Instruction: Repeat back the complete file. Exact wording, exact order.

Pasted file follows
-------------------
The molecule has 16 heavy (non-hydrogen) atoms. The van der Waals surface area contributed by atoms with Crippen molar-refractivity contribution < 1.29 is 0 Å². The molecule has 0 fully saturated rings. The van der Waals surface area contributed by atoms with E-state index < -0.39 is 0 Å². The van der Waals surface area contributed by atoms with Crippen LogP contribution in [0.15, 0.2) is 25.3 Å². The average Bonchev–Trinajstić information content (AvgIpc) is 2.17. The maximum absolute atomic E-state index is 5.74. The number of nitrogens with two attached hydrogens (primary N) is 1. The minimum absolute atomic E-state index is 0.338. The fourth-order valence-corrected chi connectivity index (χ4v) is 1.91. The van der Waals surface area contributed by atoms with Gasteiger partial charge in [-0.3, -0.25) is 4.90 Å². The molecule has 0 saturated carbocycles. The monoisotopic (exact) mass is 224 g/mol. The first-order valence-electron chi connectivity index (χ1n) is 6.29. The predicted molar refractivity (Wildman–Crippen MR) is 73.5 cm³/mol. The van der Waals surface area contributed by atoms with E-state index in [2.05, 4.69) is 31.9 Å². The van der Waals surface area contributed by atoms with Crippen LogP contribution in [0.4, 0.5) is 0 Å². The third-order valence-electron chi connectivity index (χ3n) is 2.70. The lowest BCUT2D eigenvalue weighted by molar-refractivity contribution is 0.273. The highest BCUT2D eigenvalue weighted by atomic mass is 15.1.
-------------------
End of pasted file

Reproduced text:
The molecule has 16 heavy (non-hydrogen) atoms. The van der Waals surface area contributed by atoms with Crippen molar-refractivity contribution < 1.29 is 0 Å². The molecule has 0 fully saturated rings. The van der Waals surface area contributed by atoms with E-state index < -0.39 is 0 Å². The van der Waals surface area contributed by atoms with Crippen LogP contribution in [0.15, 0.2) is 25.3 Å². The average Bonchev–Trinajstić information content (AvgIpc) is 2.17. The maximum absolute atomic E-state index is 5.74. The number of nitrogens with two attached hydrogens (primary N) is 1. The minimum absolute atomic E-state index is 0.338. The fourth-order valence-corrected chi connectivity index (χ4v) is 1.91. The van der Waals surface area contributed by atoms with Gasteiger partial charge in [-0.3, -0.25) is 4.90 Å². The molecule has 0 saturated carbocycles. The monoisotopic (exact) mass is 224 g/mol. The first-order valence-electron chi connectivity index (χ1n) is 6.29. The predicted molar refractivity (Wildman–Crippen MR) is 73.5 cm³/mol. The van der Waals surface area contributed by atoms with E-state index in [2.05, 4.69) is 31.9 Å². The van der Waals surface area contributed by atoms with Crippen LogP contribution in [0.4, 0.5) is 0 Å². The third-order valence-electron chi connectivity index (χ3n) is 2.70. The lowest BCUT2D eigenvalue weighted by molar-refractivity contribution is 0.273. The highest BCUT2D eigenvalue weighted by atomic mass is 15.1.